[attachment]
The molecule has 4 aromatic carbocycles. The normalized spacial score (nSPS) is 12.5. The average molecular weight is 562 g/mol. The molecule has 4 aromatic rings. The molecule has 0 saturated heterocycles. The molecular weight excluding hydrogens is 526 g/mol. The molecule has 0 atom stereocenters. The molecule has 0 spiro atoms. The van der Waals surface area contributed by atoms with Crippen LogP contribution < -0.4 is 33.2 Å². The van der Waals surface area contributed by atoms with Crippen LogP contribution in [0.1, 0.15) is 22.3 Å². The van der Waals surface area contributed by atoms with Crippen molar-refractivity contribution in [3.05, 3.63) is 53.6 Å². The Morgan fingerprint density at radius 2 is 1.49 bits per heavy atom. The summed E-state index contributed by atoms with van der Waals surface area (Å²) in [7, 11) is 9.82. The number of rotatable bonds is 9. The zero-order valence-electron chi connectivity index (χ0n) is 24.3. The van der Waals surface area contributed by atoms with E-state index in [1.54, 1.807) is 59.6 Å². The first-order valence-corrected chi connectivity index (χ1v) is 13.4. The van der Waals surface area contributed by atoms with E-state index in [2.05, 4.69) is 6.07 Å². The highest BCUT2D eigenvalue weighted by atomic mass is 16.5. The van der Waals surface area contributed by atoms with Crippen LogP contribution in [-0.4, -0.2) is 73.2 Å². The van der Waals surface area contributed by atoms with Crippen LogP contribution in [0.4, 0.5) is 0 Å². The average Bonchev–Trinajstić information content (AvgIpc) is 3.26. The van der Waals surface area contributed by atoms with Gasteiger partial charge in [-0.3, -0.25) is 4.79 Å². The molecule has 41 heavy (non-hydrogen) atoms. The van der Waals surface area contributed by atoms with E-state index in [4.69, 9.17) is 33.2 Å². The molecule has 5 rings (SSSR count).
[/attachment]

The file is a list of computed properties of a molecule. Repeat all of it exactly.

The molecule has 4 aromatic carbocycles. The normalized spacial score (nSPS) is 12.5. The average molecular weight is 562 g/mol. The molecule has 4 aromatic rings. The molecule has 0 saturated heterocycles. The molecular weight excluding hydrogens is 526 g/mol. The molecule has 0 atom stereocenters. The molecule has 0 spiro atoms. The van der Waals surface area contributed by atoms with Crippen LogP contribution < -0.4 is 33.2 Å². The van der Waals surface area contributed by atoms with Crippen LogP contribution in [0.1, 0.15) is 22.3 Å². The van der Waals surface area contributed by atoms with Crippen molar-refractivity contribution in [3.05, 3.63) is 53.6 Å². The Morgan fingerprint density at radius 2 is 1.49 bits per heavy atom. The summed E-state index contributed by atoms with van der Waals surface area (Å²) in [7, 11) is 9.82. The number of rotatable bonds is 9. The zero-order valence-electron chi connectivity index (χ0n) is 24.3. The van der Waals surface area contributed by atoms with E-state index in [1.54, 1.807) is 59.6 Å². The first-order valence-corrected chi connectivity index (χ1v) is 13.4. The van der Waals surface area contributed by atoms with E-state index in [2.05, 4.69) is 6.07 Å². The highest BCUT2D eigenvalue weighted by atomic mass is 16.5. The van der Waals surface area contributed by atoms with Crippen LogP contribution in [-0.4, -0.2) is 73.2 Å². The van der Waals surface area contributed by atoms with Crippen LogP contribution in [0.4, 0.5) is 0 Å². The average Bonchev–Trinajstić information content (AvgIpc) is 3.26. The van der Waals surface area contributed by atoms with Gasteiger partial charge in [-0.3, -0.25) is 4.79 Å². The molecule has 41 heavy (non-hydrogen) atoms. The van der Waals surface area contributed by atoms with E-state index in [4.69, 9.17) is 33.2 Å². The molecule has 5 rings (SSSR count).